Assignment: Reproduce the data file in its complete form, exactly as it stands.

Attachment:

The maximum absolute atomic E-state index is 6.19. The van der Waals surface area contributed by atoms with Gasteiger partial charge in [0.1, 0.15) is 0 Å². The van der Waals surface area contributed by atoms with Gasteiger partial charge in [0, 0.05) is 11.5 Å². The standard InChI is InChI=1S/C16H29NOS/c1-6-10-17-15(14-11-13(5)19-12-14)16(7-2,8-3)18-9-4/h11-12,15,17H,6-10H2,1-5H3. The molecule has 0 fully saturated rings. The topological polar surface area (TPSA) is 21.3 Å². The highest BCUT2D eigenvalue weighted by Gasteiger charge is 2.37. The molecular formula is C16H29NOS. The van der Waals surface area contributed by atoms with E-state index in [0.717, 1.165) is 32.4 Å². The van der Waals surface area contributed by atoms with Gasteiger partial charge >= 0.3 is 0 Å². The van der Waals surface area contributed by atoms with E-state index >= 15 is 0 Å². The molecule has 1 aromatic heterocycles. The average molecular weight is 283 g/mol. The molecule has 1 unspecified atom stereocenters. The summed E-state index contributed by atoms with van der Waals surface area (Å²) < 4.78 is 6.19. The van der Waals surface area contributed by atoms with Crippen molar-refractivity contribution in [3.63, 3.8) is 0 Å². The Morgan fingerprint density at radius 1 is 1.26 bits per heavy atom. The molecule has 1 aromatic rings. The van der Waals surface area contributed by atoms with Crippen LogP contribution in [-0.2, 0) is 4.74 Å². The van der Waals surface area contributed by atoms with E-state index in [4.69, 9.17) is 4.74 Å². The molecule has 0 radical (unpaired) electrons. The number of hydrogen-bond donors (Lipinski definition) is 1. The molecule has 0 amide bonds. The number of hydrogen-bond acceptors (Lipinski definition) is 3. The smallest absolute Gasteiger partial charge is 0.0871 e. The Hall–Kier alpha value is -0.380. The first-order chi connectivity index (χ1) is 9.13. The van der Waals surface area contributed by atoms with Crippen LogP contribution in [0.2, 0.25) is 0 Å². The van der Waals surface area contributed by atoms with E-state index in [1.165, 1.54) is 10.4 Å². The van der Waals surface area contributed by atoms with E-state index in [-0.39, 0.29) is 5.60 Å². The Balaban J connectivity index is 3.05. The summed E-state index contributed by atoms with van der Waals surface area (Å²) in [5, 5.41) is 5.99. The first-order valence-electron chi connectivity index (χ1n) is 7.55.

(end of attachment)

The maximum absolute atomic E-state index is 6.19. The van der Waals surface area contributed by atoms with Gasteiger partial charge in [0.1, 0.15) is 0 Å². The van der Waals surface area contributed by atoms with Gasteiger partial charge in [0, 0.05) is 11.5 Å². The standard InChI is InChI=1S/C16H29NOS/c1-6-10-17-15(14-11-13(5)19-12-14)16(7-2,8-3)18-9-4/h11-12,15,17H,6-10H2,1-5H3. The molecule has 0 fully saturated rings. The topological polar surface area (TPSA) is 21.3 Å². The highest BCUT2D eigenvalue weighted by Gasteiger charge is 2.37. The molecular formula is C16H29NOS. The van der Waals surface area contributed by atoms with E-state index in [0.717, 1.165) is 32.4 Å². The van der Waals surface area contributed by atoms with Gasteiger partial charge >= 0.3 is 0 Å². The van der Waals surface area contributed by atoms with E-state index >= 15 is 0 Å². The molecule has 1 aromatic heterocycles. The average molecular weight is 283 g/mol. The molecule has 1 unspecified atom stereocenters. The summed E-state index contributed by atoms with van der Waals surface area (Å²) < 4.78 is 6.19. The van der Waals surface area contributed by atoms with Crippen molar-refractivity contribution in [3.63, 3.8) is 0 Å². The Morgan fingerprint density at radius 1 is 1.26 bits per heavy atom. The molecule has 1 aromatic rings. The van der Waals surface area contributed by atoms with Crippen LogP contribution in [-0.2, 0) is 4.74 Å². The van der Waals surface area contributed by atoms with E-state index in [4.69, 9.17) is 4.74 Å². The molecule has 0 radical (unpaired) electrons. The number of hydrogen-bond donors (Lipinski definition) is 1. The molecule has 0 amide bonds. The number of hydrogen-bond acceptors (Lipinski definition) is 3. The smallest absolute Gasteiger partial charge is 0.0871 e. The Hall–Kier alpha value is -0.380. The first-order chi connectivity index (χ1) is 9.13. The van der Waals surface area contributed by atoms with Crippen LogP contribution in [0.2, 0.25) is 0 Å². The van der Waals surface area contributed by atoms with E-state index in [1.165, 1.54) is 10.4 Å². The van der Waals surface area contributed by atoms with E-state index in [-0.39, 0.29) is 5.60 Å². The Balaban J connectivity index is 3.05. The summed E-state index contributed by atoms with van der Waals surface area (Å²) in [5, 5.41) is 5.99. The first-order valence-electron chi connectivity index (χ1n) is 7.55.